Looking back on the Panthers’ 2014 deadline deals
With one week until the 2015 NHL Trade Deadline, the Florida Panthers are running out of time to decide whether or not they will be buyers or sellers come 3 p.m. ET on March 2.
In possession of four pending unrestricted free agents in Tomas Kopecky, Tomas Fleischmann, Scottie Upshall and Sean Bergenheim, the Panthers are expected to be very active on deadline day as they attempt to stockpile picks and prospects without impairing their current playoff push.
Last season, the Panthers made six deals on or around the trade deadline in which they acquired five players and three draft picks while dealing six players and two picks of their own.
As Florida prepares for yet another hectic deadline day, here is a look back at how last year’s deals have panned out for the Panthers:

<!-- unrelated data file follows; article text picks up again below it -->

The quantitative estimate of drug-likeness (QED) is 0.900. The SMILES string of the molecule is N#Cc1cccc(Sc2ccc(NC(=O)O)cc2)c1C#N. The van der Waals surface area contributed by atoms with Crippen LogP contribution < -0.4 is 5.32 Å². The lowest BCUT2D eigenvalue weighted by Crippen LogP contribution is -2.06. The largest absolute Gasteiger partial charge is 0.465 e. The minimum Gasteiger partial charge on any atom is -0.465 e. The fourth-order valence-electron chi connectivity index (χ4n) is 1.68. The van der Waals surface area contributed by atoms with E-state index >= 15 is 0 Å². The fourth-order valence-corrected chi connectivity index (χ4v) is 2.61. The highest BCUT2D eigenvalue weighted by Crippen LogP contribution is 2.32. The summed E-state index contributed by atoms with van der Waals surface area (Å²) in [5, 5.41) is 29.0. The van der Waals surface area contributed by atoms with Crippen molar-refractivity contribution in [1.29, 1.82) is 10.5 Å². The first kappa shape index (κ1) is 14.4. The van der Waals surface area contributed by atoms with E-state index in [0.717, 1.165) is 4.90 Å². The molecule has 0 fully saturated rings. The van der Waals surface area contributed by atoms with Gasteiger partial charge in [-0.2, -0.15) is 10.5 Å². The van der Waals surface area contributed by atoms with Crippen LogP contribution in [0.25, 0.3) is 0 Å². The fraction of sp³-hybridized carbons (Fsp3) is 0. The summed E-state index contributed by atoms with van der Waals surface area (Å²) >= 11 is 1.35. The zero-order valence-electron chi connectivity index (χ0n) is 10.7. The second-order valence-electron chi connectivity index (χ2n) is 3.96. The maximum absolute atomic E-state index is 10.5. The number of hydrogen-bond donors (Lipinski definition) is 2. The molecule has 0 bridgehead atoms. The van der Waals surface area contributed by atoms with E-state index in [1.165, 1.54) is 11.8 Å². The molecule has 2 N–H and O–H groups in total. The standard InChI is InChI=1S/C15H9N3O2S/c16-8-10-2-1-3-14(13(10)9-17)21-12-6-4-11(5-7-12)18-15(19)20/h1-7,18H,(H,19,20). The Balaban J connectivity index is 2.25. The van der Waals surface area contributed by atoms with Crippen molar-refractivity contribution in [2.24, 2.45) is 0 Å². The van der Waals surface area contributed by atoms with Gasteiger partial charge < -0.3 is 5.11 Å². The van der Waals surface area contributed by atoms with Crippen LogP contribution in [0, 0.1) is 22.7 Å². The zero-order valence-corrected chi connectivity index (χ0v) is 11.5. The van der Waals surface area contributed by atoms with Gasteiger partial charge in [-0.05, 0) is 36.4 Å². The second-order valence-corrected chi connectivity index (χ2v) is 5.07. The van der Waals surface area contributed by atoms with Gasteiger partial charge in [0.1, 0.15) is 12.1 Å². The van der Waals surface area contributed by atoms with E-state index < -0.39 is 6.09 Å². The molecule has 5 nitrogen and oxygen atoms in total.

In a move that no one saw coming, the Panthers made a big splash when they reacquired goaltender Roberto Luongo from Vancouver in exchange for goaltender Jacob Markstrom and forward Shawn Matthias on the eve of the trade deadline.
Since the trade, Luongo has been everything that Florida had hoped for and more, backstopping the Panthers right into the thick of the Eastern Conference playoff hunt. Luongo, who is under contract through the 2021-22 season, is 22-15-10 with a 2.38 goals-against average and a .917 save percentage in 48 games with the Panthers this season. He was also named to the 2015 NHL All-Star Game.
The Canucks, meanwhile, should be encouraged by the performances of both Matthias and Markstrom. Matthias, a pending unrestricted free agent, has notched 14 goals and 22 points in 57 games this season, including his first career hat trick on Feb. 13 against the Bruins.